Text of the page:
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A PPE,\7DIX B 111 hierarchically into a series of submodels. For example, assume the process of interest is composed of two subprocesses, Y arid Yc. Perhaps Y. represents precipitation for a geographical region and Ye might represent the state oil the atmospheric circulation over tile same region. Furtl~er~nore, define parameters By = Lily ,P, ~ that describe these two processes. One might consider the decomposition t('Y`'~']=~YC'Hy]tYe.~67~. -a ~ (5) Ells is just a fact of probability theory and can always be written. However, it may be the case that one can assume the parameters are conditionally independent in which case the right hand side of (5) can be written as tYu ~ Iffy ]tY Any ]. The challenge is the specification of these component distributions. Indeed, most of the effort in the development of hierarchical models is related to constructing these distributions. It is often the case, however, that there is very good scientific insight that can suggest appropriate conditioning older and possible models for the component distributions. For example, it is probably more seasonable to condition precipitation on the atmospheric circulation state variables, rather than the alternative. Similarly, Ya might represent the process of interest at time t and Yc the same process at the previous time, t - ~ . Natural deterministic models for process evolution could suggest the form of such models. Parameter Models The parameter distributions may require significant modeling effort. As is the case with the data and process models, the joint distribution of parameters is often partitioned into a product of marginal distributions. For examples consider the data model (4) and process model (5~. One must specify the parameter distribution tHa'Hc?9Y ,: ]. Often, one can malice reasonable independence assumptions regarding this distribution, e g ~ tH~ ~ dc ? EYE ~ 0~' ~ = t0u ~ t0C ~ t0~' ~ Icy ~ Of course, this assumption must be justified. There are usually appropriate submodels for parameters as well' leading, to other levels of the model hierarchy. In many cases, for complicated processes. there is substantial scientific insight that can go into developing the parameter models (e.g., NVikle et al., 2001~. In other cases, one does not know much about the parameter distribution, suggesting '~vague priors" or data-based estimates be used. That is, it is often usefu] to blink empirically at first and perform exploratory data analysis in order to develop understanding about the process. The emphasis in this case is on model building. The development of parameter distributions has often been the focus of objections due to its implied subjectiveness. Of course, the formulation of the data and process models are quite subjective as well' but those choices have not generated as much concern? probably because such subjectiveness is just as much a part of classical model building as it is the Bayesiar~ approach. One must recognize that a strength of the hierarchical (Bayesian) approach is the quantification of such subjective judgment. Hierarchical models provide a coherent probabilistic framework ilk which to incorporate explicitly in the model the uncertainty related to j udgment, scientific reasoning' subjective decisions' and experience.

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112 A PPE,N7DIX B EXPERIMENTAL DESIGN As indicated in the report, the proper statistical design of weather modification experi~nents is paramount. Advances in statistical modeling, some of which were outlined above? should be considered in this aspect of the problem as well. For example, there has been a significant amount of work considering the design of efficient monitoring networks in cases where the underlying process of interest is spatial. A nice recent review of such work can be found in Muller (2000~. In addition, in the context of spatio-temporal processes' work has been done to consider how one might gain efficiency by allowing monitoring networks to be dynamic in time (e.~., Wikle and Royle, 1999 J. Finally, fleece has been recent work related to utilizing the advantages of the Bayesian paradigm in the context of experimental design (e.g. Besag and Higdon, 1999J. Weather modification research could benefit from these advances. For example, experimental data from past weather modification experiments could be used to develop understanding of spatio- temporal dependencies in the atmospheric variables and constituents of interest. This understanding (prior knowledge) could then be expressed formally in terms of a statistical model. At that point, one could utilize a decision theoretic framework to optimize specific objectives. For example, one might be interested in determining the optimal location for rain gauges in order to maximize the ability to detect a significant diffidence in seeded precipitation over a given spatial region. It may be, in this example, that such a network would be optimized by allowing some monitors to be fixed and others to vary location at different times, depending on the underlying dynamical environment. The underlying framework presented here would suggest the optimal locations for such monitors. In each please ofthis analysis, modern model-based statistical methods could be used. Although such a model-based design perspective is advantageous, one could still use the model building and data analysis approach suggested here to analyze results front past experiments or from new experiments that were not designed from this perspective CONCLUSION In addition to new technological advances in the atmosphere ic sciences' substantial advances also have occurred in the statistical sciences over the past three decades. These developmentswhich have not yet been applied to weather modification -- could greatly improve the design analysis? and verification of experiments. With the appropriate combination of statistical, computational, and scientific advances, many of the uncertainties ill establishing the validity of weather modification research and operational results could be diminished. REFERENCES Berger, J. O., 1985. Statistical Decision Theory and Bayesian Analysis. New York: Springer-Verlag. Berliner, L. M., 1996. Hierarchical Bayesian tine series models. In Maximum Entropy and Bayesian Methods, K. Hanson and R. Silver (Eds.), Kl~wer Academic Publishers, 15-22.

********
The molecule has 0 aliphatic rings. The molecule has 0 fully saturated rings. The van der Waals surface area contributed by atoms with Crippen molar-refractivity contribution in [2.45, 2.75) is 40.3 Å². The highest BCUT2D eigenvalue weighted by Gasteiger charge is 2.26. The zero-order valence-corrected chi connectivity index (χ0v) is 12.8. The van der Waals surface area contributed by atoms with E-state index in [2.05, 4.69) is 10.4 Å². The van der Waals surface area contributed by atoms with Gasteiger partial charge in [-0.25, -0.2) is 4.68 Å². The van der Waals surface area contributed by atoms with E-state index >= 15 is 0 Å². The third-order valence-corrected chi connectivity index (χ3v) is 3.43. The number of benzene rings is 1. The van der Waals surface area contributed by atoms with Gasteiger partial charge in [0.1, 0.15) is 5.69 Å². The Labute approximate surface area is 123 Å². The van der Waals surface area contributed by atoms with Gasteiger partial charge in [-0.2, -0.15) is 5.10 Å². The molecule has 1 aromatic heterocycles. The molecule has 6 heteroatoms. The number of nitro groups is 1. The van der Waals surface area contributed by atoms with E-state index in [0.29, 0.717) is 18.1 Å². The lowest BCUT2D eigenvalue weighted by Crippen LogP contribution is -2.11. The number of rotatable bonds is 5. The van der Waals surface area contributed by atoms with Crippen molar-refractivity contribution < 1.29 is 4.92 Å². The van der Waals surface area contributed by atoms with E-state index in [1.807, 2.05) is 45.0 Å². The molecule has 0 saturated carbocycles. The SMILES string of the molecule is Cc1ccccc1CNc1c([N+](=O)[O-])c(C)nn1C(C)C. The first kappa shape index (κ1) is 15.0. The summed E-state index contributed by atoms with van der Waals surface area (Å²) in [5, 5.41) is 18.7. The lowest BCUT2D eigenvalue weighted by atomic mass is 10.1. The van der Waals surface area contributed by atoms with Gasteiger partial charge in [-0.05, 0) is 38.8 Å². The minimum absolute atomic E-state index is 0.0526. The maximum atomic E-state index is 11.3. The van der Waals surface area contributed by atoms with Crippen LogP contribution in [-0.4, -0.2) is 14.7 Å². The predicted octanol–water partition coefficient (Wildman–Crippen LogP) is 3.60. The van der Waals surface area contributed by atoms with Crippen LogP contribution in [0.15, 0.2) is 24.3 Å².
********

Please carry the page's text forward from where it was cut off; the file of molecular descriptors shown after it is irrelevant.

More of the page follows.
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A PPEIN7DIX B 113 Berliner, L. M., R. A. Levine, and D. J. Sleep. 2000. Bayesian climate change assessment. J. Climate 1 3:3 805-3 820. Bernardo, J. M., and A. F. M. Smith. ] 994. Bayesian Theory. New York: Wiley. Besag, J.' and D. Higdo~. 1999. Bayesian analysis of agricultural field experiments (with discussions. J. R. Stat. Soc. B 61 :691-746. Cressie, N. A. C. 1993. Statistics for Spatial Data, Revised Edition, Wiley, New York. Diggle, P. J., J. A. Tawn, and R. A. Moyeed. 1998. Model-based geostatistics (with discussion). Appl. Stat. 47:299-350. (relend A. 17. and A. F. M. Smith. 1990. Sampling-based approaches to calculating marginal densities. J. Ash. Stat. Assoc. 85:398-409. Geman, S., arid D. Geman. 1984. Stochastic relaxation, Gibbs distributions and the Bayesian restoration of images. IEEE Trans. Pattern Anal. 6:72]-741. Leroy, S. S. 1998. Detecting climate signals: Some Bayesian aspects. J. Climate 1 1:640- 651. Lorenc, A., and O. l~a~nmon. 1988. Objective quality control of observations using Bayesian methods. Theory and a practical implementation. Q. J. Roy. Meteorol. Soc.114:515-543. McCulloch, C. Ed and S. R. Searle. 2001. Generalized, Linear, and Mixed Models. New York:Wiley. Muller, W. G. 2000. Collecting Spatial Data, 2nd Ed. Physica Verlag. Olsen, A. R. 1975. Bayesian and classical statistical methods applied to randomized Deadlier modification experiments. J. Appl. Meteorol. 14:970-973. Robert, C. P., and G. Casella. 1999. Monte Carlo Statistica] Metl~ods. New York: Springer. Royle' J. A., L. M. Berliner, C. K. Wikle, and R. Milliff. 1999. A hierarchical spatial model for constructing wind fields Prom scatte~ometer data in the Labrador Sea. Case Studies in Bayesian Statistics? eds. C. Gatsonis et al., pp.376-382. Springer- Verlag,. Wikle, C. K.' and J. A. Royle. 1999. Space-tine models and dynamic design of envi~onmentalmonitoring networks J Agri Biol Environ Stat 4:489-507 Wikle, C K., R. F. Milliff, D NychLa, arid L M. Berliner 2001 Spatiotemporal hierarchical Bayesian modeling: Tropical ocean surface winds J Am. Stat. Assoc 96:3 82-397